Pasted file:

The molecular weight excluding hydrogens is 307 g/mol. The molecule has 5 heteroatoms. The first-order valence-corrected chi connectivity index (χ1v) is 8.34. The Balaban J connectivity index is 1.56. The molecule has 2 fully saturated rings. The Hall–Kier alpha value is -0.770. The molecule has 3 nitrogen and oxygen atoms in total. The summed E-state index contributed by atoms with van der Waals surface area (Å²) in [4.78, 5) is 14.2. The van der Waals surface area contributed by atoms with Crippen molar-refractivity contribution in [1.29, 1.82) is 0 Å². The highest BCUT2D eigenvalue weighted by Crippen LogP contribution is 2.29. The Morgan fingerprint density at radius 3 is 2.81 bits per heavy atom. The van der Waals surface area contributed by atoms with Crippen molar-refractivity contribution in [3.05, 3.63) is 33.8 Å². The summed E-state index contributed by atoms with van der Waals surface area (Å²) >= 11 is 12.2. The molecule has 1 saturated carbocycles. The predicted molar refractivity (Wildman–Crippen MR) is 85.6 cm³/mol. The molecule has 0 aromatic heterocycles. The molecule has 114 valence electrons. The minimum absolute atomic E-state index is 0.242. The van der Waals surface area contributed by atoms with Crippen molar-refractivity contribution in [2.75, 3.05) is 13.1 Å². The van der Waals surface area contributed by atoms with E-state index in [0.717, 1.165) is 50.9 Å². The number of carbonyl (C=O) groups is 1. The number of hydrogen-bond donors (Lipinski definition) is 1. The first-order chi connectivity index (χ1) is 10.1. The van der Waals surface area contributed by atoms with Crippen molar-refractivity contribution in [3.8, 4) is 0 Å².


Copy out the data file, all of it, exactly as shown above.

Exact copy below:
The molecular weight excluding hydrogens is 307 g/mol. The molecule has 5 heteroatoms. The first-order valence-corrected chi connectivity index (χ1v) is 8.34. The Balaban J connectivity index is 1.56. The molecule has 2 fully saturated rings. The Hall–Kier alpha value is -0.770. The molecule has 3 nitrogen and oxygen atoms in total. The summed E-state index contributed by atoms with van der Waals surface area (Å²) in [4.78, 5) is 14.2. The van der Waals surface area contributed by atoms with Crippen molar-refractivity contribution in [1.29, 1.82) is 0 Å². The highest BCUT2D eigenvalue weighted by Crippen LogP contribution is 2.29. The Morgan fingerprint density at radius 3 is 2.81 bits per heavy atom. The van der Waals surface area contributed by atoms with Crippen molar-refractivity contribution in [3.05, 3.63) is 33.8 Å². The summed E-state index contributed by atoms with van der Waals surface area (Å²) >= 11 is 12.2. The molecule has 1 saturated carbocycles. The predicted molar refractivity (Wildman–Crippen MR) is 85.6 cm³/mol. The molecule has 0 aromatic heterocycles. The molecule has 114 valence electrons. The minimum absolute atomic E-state index is 0.242. The van der Waals surface area contributed by atoms with Crippen molar-refractivity contribution in [2.75, 3.05) is 13.1 Å². The van der Waals surface area contributed by atoms with E-state index in [0.717, 1.165) is 50.9 Å². The number of carbonyl (C=O) groups is 1. The number of hydrogen-bond donors (Lipinski definition) is 1. The first-order chi connectivity index (χ1) is 10.1. The van der Waals surface area contributed by atoms with Crippen molar-refractivity contribution in [3.8, 4) is 0 Å².